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Industrial perceptions of medicines regulatory harmonization in the East African Community

  • Live Storehagen Dansie ,

    Roles Conceptualization, Data curation, Formal analysis, Investigation, Methodology, Project administration, Resources, Validation, Writing – original draft, Writing – review & editing

    Affiliation Norwegian Institute of Public Health, Oslo, Norway

  • Walter Denis Odoch,

    Roles Investigation, Validation, Writing – review & editing

    Affiliation East, Central and Southern Africa Health Community, Arusha, Tanzania

  • Christine Årdal

    Roles Conceptualization, Funding acquisition, Investigation, Methodology, Project administration, Supervision, Validation, Writing – original draft, Writing – review & editing

    Affiliation Norwegian Institute of Public Health, Oslo, Norway



Medicines regulatory harmonization has been recommended as one way to improve access to quality-assured medicines in low- and middle-income countries. The rationale is that by lowering barriers to entry more manufacturers will be enticed to enter the market, while the capacity at the national medicines regulatory authorities is strengthened. The African Medicines Regulatory Harmonization Initiative, agreed in 2009, is developing regional platforms with harmonized regulatory procedures for the registration of medicines. The first region to implement medicines regulatory harmonization was the East African Community (EAC). The harmonization was based on the existing EAC Free Trade Agreement, which officially launched the free movement of goods and services in 2010.

Methods and findings

In this study we conducted semi-structured interviews and performed document reviews. The main target group for our interviews was pharmaceutical companies. We interviewed 18 companies, including 64% of the total companies who had experienced the EAC joint product assessment procedure, and two EAC-based national medicines regulatory authorities. We found that generally pharmaceutical companies are supportive of the African-based MRH efforts and appreciative of the progress being achieved. However, many companies are now hesitant to use the joint product assessment procedure until efficiency improvements are made. Common frustrations were the length of time to receive the actual marketing authorization; unexpectedly higher quality standards than national procedures; and challenges in getting all EAC countries to recognize EAC approvals. Smaller, less attractive markets have not yet become more attractive from a corporate perspective, and there is no free trade of pharmaceuticals in the EAC region.


Pharmaceutical companies agree that medicines regulatory harmonization is the way forward. However, regulatory medicines harmonization must actually result in quicker access to the harmonized markets for quality-assured medicines. At this time, improvements are required to the current EAC processes to meet the vision of harmonization.


Insufficient access to essential medicines remains one of the biggest public health challenges in Africa [1]. In 2017 almost three million children under the age of five died in Sub-Saharan Africa, more than any other geographic region [2]. Many of these deaths could have been prevented by access to stronger healthcare systems capable of ensuring access to quality-assured medicines and other services. However, the system and capacity to ensure access to quality-assured medicines vary greatly from country to country. Low- and middle-income countries (LMICs) are often faced with resource constraints within their National Medicines Regulatory Authorities (NMRA), the national bodies mandated to ensure appropriate access to safe and quality-assured medicines [3, 4]. A weakly functioning NMRA can result in delayed assessment of marketing authorization applications, which may ultimately promote the introduction of counterfeit medicines [5]. This applies to not only new medicines representing advances in treatment, but also generic medicines.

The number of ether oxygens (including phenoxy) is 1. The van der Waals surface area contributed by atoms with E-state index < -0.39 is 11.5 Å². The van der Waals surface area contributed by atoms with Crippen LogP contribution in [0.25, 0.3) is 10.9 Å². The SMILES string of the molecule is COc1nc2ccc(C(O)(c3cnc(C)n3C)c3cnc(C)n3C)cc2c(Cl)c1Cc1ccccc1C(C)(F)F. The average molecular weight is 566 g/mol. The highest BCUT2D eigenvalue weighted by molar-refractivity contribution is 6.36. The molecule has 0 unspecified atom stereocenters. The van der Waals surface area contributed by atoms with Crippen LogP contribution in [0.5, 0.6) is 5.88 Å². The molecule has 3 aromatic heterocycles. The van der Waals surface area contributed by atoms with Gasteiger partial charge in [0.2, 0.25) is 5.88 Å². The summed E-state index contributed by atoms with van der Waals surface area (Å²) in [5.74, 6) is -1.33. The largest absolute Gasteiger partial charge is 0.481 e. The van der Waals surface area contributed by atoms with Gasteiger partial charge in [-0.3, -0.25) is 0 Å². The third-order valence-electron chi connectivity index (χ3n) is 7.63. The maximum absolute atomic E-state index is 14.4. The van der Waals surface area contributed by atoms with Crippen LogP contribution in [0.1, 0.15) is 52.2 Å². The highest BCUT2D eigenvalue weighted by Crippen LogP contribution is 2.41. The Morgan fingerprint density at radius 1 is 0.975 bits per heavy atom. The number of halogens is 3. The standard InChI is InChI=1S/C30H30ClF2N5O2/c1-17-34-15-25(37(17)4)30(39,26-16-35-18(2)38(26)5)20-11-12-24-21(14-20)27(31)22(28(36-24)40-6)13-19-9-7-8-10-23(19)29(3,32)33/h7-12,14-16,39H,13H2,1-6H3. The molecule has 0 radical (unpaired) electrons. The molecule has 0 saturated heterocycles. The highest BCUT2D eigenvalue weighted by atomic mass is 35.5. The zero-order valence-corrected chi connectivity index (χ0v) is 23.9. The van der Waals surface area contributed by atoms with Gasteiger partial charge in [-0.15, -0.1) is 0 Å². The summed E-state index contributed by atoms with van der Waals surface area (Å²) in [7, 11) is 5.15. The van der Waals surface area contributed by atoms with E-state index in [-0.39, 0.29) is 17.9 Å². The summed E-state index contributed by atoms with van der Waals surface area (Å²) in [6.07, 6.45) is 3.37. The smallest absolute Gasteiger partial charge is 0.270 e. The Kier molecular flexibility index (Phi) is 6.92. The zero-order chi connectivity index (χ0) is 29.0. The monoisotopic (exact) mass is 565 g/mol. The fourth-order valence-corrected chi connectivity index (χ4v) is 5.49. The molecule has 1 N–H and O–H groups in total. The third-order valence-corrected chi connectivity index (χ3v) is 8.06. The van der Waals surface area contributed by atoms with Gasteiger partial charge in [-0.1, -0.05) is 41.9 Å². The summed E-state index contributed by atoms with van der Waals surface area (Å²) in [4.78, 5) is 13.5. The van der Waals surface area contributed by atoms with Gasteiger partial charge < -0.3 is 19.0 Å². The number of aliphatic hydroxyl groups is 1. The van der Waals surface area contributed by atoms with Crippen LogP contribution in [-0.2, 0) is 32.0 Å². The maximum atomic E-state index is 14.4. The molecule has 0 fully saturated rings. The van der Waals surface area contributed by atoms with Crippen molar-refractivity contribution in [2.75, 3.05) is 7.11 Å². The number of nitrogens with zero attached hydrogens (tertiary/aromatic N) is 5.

Harmonization of regulatory requirements for medicines regulation where NMRAs collaborate and share resources and knowledge is one of the solutions. Harmonization offers the possibility to eliminate duplication of work, as well as strengthen the quality and increase confidence in outcomes of dossier assessments. Indeed, there are several prominent examples to support this argument. Europe pioneered regulatory harmonization and moved towards a single market for pharmaceuticals since the 1980s. Following this, a tripartite alliance of Europe, Japan and the United States, the International Council for Harmonization (ICH), was established in 1990. This led to the development of the Common Technical Document (CTD), a common format for submitting a dossier to obtain marketing authorization for medicines. The CTD has since been adopted by several other countries [6]. The European Medicines Agency was created in 1995, and is operating as a decentralised agency evaluating applications for market authorization and monitoring the safety of both human and veterinary medicines in the European Union (EU) [7]. Besides EU and ICH, several regional medicines regulatory harmonization (MRHs) initiatives have been established across the globe, including the Pan American Network for Drug Regulatory Harmonization in 1999 and the African Medicines Regulatory Harmonization (AMRH) Initiative in 2009 [8, 9].